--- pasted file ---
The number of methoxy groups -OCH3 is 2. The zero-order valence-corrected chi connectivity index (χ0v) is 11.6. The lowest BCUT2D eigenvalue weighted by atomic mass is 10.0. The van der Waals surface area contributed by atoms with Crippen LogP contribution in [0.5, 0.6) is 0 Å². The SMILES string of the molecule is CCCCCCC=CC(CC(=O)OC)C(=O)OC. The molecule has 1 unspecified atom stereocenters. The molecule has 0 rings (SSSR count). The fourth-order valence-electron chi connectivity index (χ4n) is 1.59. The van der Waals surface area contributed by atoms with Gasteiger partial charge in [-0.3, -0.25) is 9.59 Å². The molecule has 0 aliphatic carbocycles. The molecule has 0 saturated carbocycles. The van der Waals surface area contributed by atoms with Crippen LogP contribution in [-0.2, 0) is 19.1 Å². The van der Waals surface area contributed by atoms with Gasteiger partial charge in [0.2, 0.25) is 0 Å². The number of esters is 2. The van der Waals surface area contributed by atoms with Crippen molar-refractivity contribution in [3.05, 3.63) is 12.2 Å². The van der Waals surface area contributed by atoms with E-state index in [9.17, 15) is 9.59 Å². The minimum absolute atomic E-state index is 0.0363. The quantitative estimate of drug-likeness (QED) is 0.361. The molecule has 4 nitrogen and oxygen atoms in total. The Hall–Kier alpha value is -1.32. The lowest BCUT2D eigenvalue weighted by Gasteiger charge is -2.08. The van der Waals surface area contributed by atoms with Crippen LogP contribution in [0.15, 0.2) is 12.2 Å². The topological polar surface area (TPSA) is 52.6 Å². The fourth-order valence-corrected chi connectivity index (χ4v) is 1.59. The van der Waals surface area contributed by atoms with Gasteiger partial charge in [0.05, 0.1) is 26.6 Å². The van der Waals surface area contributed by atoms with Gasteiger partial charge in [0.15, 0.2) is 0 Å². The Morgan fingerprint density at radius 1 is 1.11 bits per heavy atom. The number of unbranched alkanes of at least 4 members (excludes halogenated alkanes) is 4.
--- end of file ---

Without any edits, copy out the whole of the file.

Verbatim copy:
The number of methoxy groups -OCH3 is 2. The zero-order valence-corrected chi connectivity index (χ0v) is 11.6. The lowest BCUT2D eigenvalue weighted by atomic mass is 10.0. The van der Waals surface area contributed by atoms with Crippen LogP contribution in [0.5, 0.6) is 0 Å². The SMILES string of the molecule is CCCCCCC=CC(CC(=O)OC)C(=O)OC. The molecule has 1 unspecified atom stereocenters. The molecule has 0 rings (SSSR count). The fourth-order valence-electron chi connectivity index (χ4n) is 1.59. The van der Waals surface area contributed by atoms with Gasteiger partial charge in [-0.3, -0.25) is 9.59 Å². The molecule has 0 aliphatic carbocycles. The molecule has 0 saturated carbocycles. The van der Waals surface area contributed by atoms with Crippen LogP contribution in [-0.2, 0) is 19.1 Å². The van der Waals surface area contributed by atoms with Gasteiger partial charge in [0.2, 0.25) is 0 Å². The number of esters is 2. The van der Waals surface area contributed by atoms with Crippen molar-refractivity contribution in [3.05, 3.63) is 12.2 Å². The van der Waals surface area contributed by atoms with E-state index in [9.17, 15) is 9.59 Å². The minimum absolute atomic E-state index is 0.0363. The quantitative estimate of drug-likeness (QED) is 0.361. The molecule has 4 nitrogen and oxygen atoms in total. The Hall–Kier alpha value is -1.32. The lowest BCUT2D eigenvalue weighted by Gasteiger charge is -2.08. The van der Waals surface area contributed by atoms with Crippen LogP contribution in [0.15, 0.2) is 12.2 Å². The topological polar surface area (TPSA) is 52.6 Å². The fourth-order valence-corrected chi connectivity index (χ4v) is 1.59. The van der Waals surface area contributed by atoms with Gasteiger partial charge in [0.05, 0.1) is 26.6 Å². The van der Waals surface area contributed by atoms with Gasteiger partial charge in [0.15, 0.2) is 0 Å². The Morgan fingerprint density at radius 1 is 1.11 bits per heavy atom. The number of unbranched alkanes of at least 4 members (excludes halogenated alkanes) is 4.